Jupyter Notebook Tasks#
In this example, we will show how to create a flyte task that runs a simple notebook, accepts one input variable, transforms it, and produces one output. This can be generalized to multiple inputs and outputs.
How to specify inputs and outputs#
After you are satisfied with the notebook, ensure that the first cell only has the input variables for the notebook. Now add the tag
parametersfor the first cell.
Typically at the last cell of the notebook (which does not need to be the last cell), add a tag
outputsfor the intended cell.
In a python file, create a new task at the
modulelevel. An example task is shown below:
Note the notebook_path. This is the absolute path to the actual notebook.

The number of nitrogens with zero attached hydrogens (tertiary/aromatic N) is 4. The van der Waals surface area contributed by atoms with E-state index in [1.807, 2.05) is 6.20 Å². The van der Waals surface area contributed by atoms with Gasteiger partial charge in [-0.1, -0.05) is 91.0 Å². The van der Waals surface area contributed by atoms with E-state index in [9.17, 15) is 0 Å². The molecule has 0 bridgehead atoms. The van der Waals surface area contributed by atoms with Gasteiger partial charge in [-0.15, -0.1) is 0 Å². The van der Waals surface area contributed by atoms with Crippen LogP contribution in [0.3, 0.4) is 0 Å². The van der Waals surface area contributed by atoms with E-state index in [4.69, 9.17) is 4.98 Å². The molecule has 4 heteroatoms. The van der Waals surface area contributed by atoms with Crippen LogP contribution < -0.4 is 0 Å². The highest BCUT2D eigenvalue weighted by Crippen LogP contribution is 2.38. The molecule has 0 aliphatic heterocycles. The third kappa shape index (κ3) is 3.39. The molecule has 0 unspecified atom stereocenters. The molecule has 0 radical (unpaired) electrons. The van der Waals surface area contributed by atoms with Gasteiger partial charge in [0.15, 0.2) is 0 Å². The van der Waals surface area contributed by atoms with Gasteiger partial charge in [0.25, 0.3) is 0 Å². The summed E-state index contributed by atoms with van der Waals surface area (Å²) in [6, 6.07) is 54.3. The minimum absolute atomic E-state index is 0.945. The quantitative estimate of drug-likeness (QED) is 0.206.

Note the inputs and outputs. The variable names match the variable names in the jupyter notebook.
You can definitely declare other tasks and seamlessly work with notebook tasks. The example below shows how to declare a task that accepts the squared value from the notebook and provides a sqrt:
@task def square_root_task(f: float) -> float: return math.sqrt(f)
Now treat the notebook task as a regular task:
@workflow def nb_to_python_wf(f: float) -> float: out = nb(v=f) return square_root_task(f=out.square)
And execute the task locally as well:
if __name__ == "__main__": print(nb_to_python_wf(f=3.14))
Why Are There 3 Outputs?#
On executing, you should see 3 outputs instead of the expected one, because this task generates 2 implicit outputs.
One of them is the executed notebook (captured) and a rendered (HTML) of the executed notebook. In this case they are called
Total running time of the script: ( 0 minutes 0.000 seconds)